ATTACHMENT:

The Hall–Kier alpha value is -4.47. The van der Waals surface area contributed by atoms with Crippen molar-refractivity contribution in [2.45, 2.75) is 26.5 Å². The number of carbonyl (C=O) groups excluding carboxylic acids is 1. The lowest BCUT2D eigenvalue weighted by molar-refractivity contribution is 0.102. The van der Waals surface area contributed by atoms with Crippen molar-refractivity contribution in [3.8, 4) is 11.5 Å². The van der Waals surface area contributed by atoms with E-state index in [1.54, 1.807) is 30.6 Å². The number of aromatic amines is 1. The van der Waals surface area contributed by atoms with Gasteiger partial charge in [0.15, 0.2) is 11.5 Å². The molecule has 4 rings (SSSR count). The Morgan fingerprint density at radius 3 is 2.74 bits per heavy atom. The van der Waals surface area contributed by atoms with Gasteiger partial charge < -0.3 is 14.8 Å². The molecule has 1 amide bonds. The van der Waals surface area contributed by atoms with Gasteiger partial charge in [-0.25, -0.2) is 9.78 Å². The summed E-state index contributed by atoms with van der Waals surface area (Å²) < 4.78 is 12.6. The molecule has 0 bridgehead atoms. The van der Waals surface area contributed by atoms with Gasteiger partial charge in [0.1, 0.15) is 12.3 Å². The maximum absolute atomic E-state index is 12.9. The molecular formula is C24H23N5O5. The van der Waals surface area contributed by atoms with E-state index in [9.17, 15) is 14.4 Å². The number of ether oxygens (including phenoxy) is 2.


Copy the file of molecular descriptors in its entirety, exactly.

The Hall–Kier alpha value is -4.47. The van der Waals surface area contributed by atoms with Crippen molar-refractivity contribution in [2.45, 2.75) is 26.5 Å². The number of carbonyl (C=O) groups excluding carboxylic acids is 1. The lowest BCUT2D eigenvalue weighted by molar-refractivity contribution is 0.102. The van der Waals surface area contributed by atoms with Crippen molar-refractivity contribution in [3.8, 4) is 11.5 Å². The van der Waals surface area contributed by atoms with E-state index in [1.54, 1.807) is 30.6 Å². The number of aromatic amines is 1. The van der Waals surface area contributed by atoms with Gasteiger partial charge in [0.15, 0.2) is 11.5 Å². The molecule has 4 rings (SSSR count). The Morgan fingerprint density at radius 3 is 2.74 bits per heavy atom. The van der Waals surface area contributed by atoms with Gasteiger partial charge < -0.3 is 14.8 Å². The molecule has 1 amide bonds. The van der Waals surface area contributed by atoms with Gasteiger partial charge in [-0.25, -0.2) is 9.78 Å². The summed E-state index contributed by atoms with van der Waals surface area (Å²) < 4.78 is 12.6. The molecule has 0 bridgehead atoms. The van der Waals surface area contributed by atoms with Gasteiger partial charge in [0.1, 0.15) is 12.3 Å². The maximum absolute atomic E-state index is 12.9. The molecular formula is C24H23N5O5. The van der Waals surface area contributed by atoms with E-state index in [9.17, 15) is 14.4 Å². The number of ether oxygens (including phenoxy) is 2.